Are you kidding me? Can you believe this is even a topic of discussion in 2015? Recently I became aware that some leaders continue to wonder about this. So here are my thoughts.
The answer is, “Yes,” by the way. But let’s not naively believe that this makes the leader’s life problem-free. Every strategy brings benefits and drawbacks. Would you rather come to work every day dealing with the problems presented by leading a group of mediocre performers, or the problems associated with a group of high-potential people? I prefer the latter.
What problems do high potential people present? The most fundamental challenge for the leader is to answer the following questions:
- How do I keep this person engaged and excited to come to work?
- How do I help them explore their potential?
- How do I help them progress rapidly?
- How do I avoid feeling threatened by them?
- How do I keep them from being recruited away?
Most importantly, cultivate close relationships with your high potential players. The closer you are, the more influence you have. The closer you are the more you’ll know about their needs, passions and aspirations. Make it clear that you seek their greatest good. Extend yourself to ensure that their needs are being met, and that they see a very desirable future in your company.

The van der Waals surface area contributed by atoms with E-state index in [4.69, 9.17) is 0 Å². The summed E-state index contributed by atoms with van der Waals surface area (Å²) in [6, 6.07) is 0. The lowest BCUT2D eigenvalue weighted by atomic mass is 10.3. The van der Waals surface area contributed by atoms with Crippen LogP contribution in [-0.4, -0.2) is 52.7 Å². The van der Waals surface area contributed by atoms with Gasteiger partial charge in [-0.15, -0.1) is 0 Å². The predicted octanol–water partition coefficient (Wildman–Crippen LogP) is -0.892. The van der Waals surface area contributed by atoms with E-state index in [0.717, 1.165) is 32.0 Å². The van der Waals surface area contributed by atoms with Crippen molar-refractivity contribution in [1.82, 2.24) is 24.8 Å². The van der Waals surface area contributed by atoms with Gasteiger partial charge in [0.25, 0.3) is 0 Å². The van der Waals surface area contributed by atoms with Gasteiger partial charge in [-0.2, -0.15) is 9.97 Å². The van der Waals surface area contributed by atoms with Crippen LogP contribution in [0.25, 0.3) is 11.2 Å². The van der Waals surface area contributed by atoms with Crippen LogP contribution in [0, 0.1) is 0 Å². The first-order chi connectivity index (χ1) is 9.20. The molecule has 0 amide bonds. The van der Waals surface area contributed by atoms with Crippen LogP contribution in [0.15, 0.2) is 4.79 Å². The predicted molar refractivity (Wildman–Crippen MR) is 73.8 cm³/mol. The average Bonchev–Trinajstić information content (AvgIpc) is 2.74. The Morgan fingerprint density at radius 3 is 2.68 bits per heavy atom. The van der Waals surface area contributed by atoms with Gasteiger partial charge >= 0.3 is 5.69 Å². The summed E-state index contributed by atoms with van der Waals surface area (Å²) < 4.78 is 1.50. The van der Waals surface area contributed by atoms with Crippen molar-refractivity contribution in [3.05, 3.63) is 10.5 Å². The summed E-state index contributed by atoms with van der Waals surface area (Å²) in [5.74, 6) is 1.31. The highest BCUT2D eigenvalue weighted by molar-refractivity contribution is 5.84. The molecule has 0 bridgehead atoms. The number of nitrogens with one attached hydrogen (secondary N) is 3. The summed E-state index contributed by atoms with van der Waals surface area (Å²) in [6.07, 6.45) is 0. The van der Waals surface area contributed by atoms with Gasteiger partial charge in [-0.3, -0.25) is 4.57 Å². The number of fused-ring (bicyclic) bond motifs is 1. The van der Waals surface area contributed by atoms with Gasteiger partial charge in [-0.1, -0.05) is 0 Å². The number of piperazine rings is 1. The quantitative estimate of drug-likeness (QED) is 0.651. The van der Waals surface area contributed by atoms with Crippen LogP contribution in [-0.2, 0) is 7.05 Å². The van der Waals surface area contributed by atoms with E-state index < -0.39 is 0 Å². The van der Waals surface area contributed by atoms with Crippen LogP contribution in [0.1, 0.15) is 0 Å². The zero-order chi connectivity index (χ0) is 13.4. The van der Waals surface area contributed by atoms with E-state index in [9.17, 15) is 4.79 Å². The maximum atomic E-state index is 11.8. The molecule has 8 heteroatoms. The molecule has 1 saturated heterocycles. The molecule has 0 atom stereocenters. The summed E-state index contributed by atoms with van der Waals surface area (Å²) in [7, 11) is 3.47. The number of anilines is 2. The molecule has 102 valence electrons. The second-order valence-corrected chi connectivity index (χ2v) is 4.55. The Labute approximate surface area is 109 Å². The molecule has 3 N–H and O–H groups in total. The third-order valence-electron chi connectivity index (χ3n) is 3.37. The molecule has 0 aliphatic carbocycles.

Tell them clearly you see their potential and your goal is to help them progress as rapidly as possible. Make sure you know what they want to learn and help them learn it. Take risks on them. Give them assignments that require them to stretch. While doing this, express your sincere belief and expectation that they’ll perform with excellence. Make sure these assignments enable them to add significant value to the organization.
Empower them to make decisions and try their ideas. Not only will this accelerate their growth, but also it’ll contribute to your growth. You must be willing to learn from them.
Be their champion. Celebrate their successes.
Don’t control them. Lead. Teach. Influence. But don’t control. Accept that they’re going to make some mistakes. If you control them, the outcomes are your outcomes, not theirs. No growth will result. High potential people hate micro management. Even if you disagree with a particular decision, ask yourself, “Does this decision bring the risk of great harm to the organization?” If not, let them proceed despite your misgivings.
If you’re threatened by high potential players, recognize that feeling threatened is only a feeling. It does not have to control your behavior. No matter how you feel, you can choose the right behaviors. It’s not always easy, but it can be done.
Great leaders want high potential players whose performance elevates the entire organization. They want to develop people who will lead the organization to greater heights after they’re gone. This requires recruitment of people who will be better than they are.
Thanks for reading. As always, I’m interested in your thoughts.